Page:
On April 30, 2010, the California Association of Health Facilities filed a lawsuit against the California Department of Health Care Services, and against David Maxwell-Jolly, the Director of the Department, in his official capacity. On the same day, the Developmental Services Network and the United Cerebral Palsy/Spastic Children's Foundation of Los Angeles and Ventura Counties filed a lawsuit against the same defendants. Both suits were filed in the U.S. District Court for the Central District of California. Plaintiffs in both suits were entities that represented certain Medicaid service providers. In the first case, the Plaintiffs represented intermediate care facilities for the developmentally disabled or mentally retarded, and also freestanding pediatric subacute care facilities. The Plaintiffs in the second case also represented intermediate care facilities for the developmentally disabled.
Plaintiffs in both cases sought declaratory and injunctive relief, seeking to prevent California from implementing aspects of legislation passed by the State Assembly that would freeze Medicaid reimbursement rates for these classes for facilities at either their 2008-09 or 2009-10 levels (the Clearinghouse contains several related cases filed in response to this and similar legislation.) Under the Title XIX of the Social Security Act, 42 U.S.C. § 1396 et seq. (the Medicaid Act), such modifications must be approved by the federal Department of Health and Human Services Centers for Medicare and Medicaid Services (CMS) prior to being put in place. The legislation passed by the California assembly was not conditioned on such approval. Plaintiffs alleged that no studies or other analyses had been conducted that could show that the rate freezes were consistent with efficiency, economy, and quality of care requirements of 42 U. S. C. §1396a(a)(30)(A). The Plaintiffs in both cases sought relief under the Supremacy Clause of the United States Constitution, arguing that the California law was incompatible with federal Medicaid law and therefore preempted. The Plaintiffs in Developmental Services Network also claimed as a cause of action 42 U.S.C. § 1983, which creates a private cause of action for state violations of federally guaranteed rights under color of law.
On May 27, 2010, the Plaintiffs in Developmental Services Network filed an amended complaint, which made further arguments in support of Plaintiffs' standing to bring the suit, but which does not appear to have added any substantive claims or requests for relief.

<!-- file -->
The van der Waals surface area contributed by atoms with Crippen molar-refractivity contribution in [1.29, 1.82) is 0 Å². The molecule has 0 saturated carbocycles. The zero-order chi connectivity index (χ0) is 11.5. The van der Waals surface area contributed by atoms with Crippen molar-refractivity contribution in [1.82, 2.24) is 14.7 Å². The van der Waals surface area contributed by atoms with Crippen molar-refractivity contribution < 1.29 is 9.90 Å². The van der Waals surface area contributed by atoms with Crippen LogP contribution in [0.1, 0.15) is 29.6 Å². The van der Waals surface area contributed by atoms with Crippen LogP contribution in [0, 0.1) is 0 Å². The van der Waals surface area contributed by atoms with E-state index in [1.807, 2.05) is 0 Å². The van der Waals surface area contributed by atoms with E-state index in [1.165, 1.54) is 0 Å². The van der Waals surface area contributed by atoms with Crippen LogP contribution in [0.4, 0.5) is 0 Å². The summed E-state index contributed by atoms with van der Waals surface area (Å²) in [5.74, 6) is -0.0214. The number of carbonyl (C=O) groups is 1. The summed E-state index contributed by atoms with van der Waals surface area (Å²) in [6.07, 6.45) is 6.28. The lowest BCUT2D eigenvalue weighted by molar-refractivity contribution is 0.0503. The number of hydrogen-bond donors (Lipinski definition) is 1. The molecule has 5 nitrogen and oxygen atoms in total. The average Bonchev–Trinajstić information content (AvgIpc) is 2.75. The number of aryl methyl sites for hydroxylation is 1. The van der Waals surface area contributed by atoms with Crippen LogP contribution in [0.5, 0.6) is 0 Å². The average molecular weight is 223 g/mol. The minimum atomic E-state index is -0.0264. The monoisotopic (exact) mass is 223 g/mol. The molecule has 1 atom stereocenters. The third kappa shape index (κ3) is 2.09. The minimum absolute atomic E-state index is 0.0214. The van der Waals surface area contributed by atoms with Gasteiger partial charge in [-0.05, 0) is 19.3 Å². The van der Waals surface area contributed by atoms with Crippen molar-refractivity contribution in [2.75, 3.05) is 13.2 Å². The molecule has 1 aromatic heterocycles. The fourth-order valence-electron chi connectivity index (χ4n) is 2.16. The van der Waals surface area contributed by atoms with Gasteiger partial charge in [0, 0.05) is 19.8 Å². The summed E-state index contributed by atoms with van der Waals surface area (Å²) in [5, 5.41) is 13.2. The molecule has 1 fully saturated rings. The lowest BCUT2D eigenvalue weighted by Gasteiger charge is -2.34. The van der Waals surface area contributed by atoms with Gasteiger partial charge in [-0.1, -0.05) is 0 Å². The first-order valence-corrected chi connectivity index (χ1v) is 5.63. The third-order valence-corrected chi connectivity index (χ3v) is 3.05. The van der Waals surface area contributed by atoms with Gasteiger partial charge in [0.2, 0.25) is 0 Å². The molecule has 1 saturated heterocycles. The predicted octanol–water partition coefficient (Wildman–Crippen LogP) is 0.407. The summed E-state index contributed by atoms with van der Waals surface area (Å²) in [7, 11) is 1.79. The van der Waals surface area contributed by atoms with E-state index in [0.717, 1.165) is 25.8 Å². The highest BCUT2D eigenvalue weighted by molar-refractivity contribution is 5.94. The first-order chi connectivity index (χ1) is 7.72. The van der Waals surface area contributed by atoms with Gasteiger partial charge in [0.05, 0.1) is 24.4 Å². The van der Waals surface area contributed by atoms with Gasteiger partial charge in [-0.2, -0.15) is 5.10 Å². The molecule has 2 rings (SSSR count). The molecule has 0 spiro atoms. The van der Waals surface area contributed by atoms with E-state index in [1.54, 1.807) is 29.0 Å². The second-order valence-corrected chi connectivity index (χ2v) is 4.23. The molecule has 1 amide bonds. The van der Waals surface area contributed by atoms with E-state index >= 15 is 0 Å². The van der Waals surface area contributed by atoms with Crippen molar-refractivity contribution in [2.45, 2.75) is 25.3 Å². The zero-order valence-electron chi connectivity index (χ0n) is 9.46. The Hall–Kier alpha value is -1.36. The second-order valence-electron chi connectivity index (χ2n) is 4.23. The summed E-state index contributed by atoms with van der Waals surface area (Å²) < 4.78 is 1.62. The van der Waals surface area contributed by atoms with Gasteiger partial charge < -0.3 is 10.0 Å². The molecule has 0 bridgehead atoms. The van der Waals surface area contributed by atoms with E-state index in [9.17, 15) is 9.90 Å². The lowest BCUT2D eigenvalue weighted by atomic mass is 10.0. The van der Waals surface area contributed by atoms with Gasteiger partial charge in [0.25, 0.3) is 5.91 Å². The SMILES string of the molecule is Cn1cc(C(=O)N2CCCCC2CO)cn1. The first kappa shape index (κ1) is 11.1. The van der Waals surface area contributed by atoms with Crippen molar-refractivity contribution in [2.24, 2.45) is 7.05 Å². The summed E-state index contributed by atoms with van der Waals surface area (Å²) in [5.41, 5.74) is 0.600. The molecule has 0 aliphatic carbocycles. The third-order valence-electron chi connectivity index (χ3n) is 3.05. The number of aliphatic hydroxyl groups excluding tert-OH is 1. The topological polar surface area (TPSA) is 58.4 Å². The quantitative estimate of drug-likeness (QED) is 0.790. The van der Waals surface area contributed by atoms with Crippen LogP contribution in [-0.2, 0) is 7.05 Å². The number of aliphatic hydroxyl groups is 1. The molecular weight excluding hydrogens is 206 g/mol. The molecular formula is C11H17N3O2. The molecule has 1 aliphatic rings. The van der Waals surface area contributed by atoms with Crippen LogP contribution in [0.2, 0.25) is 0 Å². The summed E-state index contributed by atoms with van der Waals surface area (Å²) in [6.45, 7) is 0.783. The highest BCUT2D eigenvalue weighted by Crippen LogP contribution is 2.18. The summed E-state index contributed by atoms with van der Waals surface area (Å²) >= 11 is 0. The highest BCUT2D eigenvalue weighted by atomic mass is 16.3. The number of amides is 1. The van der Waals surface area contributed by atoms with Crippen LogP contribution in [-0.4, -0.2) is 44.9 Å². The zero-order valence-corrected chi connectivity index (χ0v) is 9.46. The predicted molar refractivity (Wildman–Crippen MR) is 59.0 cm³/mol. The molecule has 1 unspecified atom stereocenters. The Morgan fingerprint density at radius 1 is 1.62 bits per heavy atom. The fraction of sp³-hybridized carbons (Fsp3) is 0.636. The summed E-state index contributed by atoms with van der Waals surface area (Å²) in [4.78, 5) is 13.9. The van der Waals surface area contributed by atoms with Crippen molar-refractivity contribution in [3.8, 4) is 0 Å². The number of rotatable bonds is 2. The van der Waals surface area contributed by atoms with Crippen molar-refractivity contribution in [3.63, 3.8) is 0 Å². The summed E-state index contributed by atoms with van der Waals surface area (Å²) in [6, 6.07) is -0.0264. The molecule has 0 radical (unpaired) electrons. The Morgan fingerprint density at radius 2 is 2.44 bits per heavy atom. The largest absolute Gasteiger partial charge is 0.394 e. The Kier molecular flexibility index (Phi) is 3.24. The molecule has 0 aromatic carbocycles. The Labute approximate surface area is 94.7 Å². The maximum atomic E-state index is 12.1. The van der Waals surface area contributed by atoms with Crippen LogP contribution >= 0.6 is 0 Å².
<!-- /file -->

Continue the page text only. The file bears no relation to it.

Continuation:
On June 15, 2010, the Court granted the Defendants' motion to consolidate the two cases. From this point on, all orders and opinions referred to both cases, and the Plaintiffs from both cases were required to file joint briefs.
On June 24, 2010, the Court (Judge Christina A. Snyder) order the cases stayed pending the outcome of several petitions for certiorari review to the Supreme Court from related cases. California Association of Health Facilities v. Maxwell-Jolly, 2010 WL 2612694 (C.D.Cal. 2010). On February 9, 2011, the Supreme Court granted cert in these cases, consolidating them for the purpose of review. See Douglas v. Independent Living Center of Southern California (Clearinghouse code PB-CA-16).
On March 28, 2011, the Court granted the Plaintiffs' ex parte motion to lift the June 2010 stay, and on May 5, 2011, the Court granted the Plaintiffs' motion for a preliminary injunction, preventing the implementation of the Medi-Cal reimbursement rate freezes for intermediate care facility services for the developmentally disabled as well as for freestanding pediatric subacute facilities. Cal. Assoc. of Health Facilities v. Maxwell-Jolly, 2011 WL 6938438 (C.D.Cal. 2011). The Defendants appealed this decision to the Ninth Circuit Court of Appeals on May 26, 2011. Pending the outcome of this appeal, the case was again stayed.
On November 30, 2011, the Appellate Court (Judge Ferdinand Francis Fernandez) vacated the order granting the preliminary injunction and remanded the case to District Court, finding that although California did have an obligation to submit Medicaid plan amendments to CMS and obtain approval prior to implementing these amendments, there was no individual cause of action under 42 U.S.C. § 1983 available to the Plaintiffs. Developmental Services Network v. Douglas, 666 F.3d 540 (9th Cir. 2011). The Defendants applied for a rehearing at the Ninth Circuit, arguing that the Court failed to address recent events and newly issued opinions which it argued should have led to a holding that a State may modify its reimbursement rates without receiving prior approval. The Appellate Court declined to grant a rehearing.
On March 19, 2012, the District Court granted the motions of Plaintiffs' in both cases to amend their complaints; it is not clear from the docket if these complaints were ever filed. On the same day, the Court ordered the cases stayed, in light of the Supreme Court's decision in Independent Living Center, which remanded that case and the related cases to the Ninth Circuit for further deliberation. Independent Living Center and several related cases are, as of the time of this writing (July 2013) in joint settlement mediation proceedings before the Ninth Circuit. The stay on the two instant cases has not yet been lifted. The parties are required to file quarterly reports on the status of the case while the stay remains in place.Alex Colbert-Taylor - 07/26/2013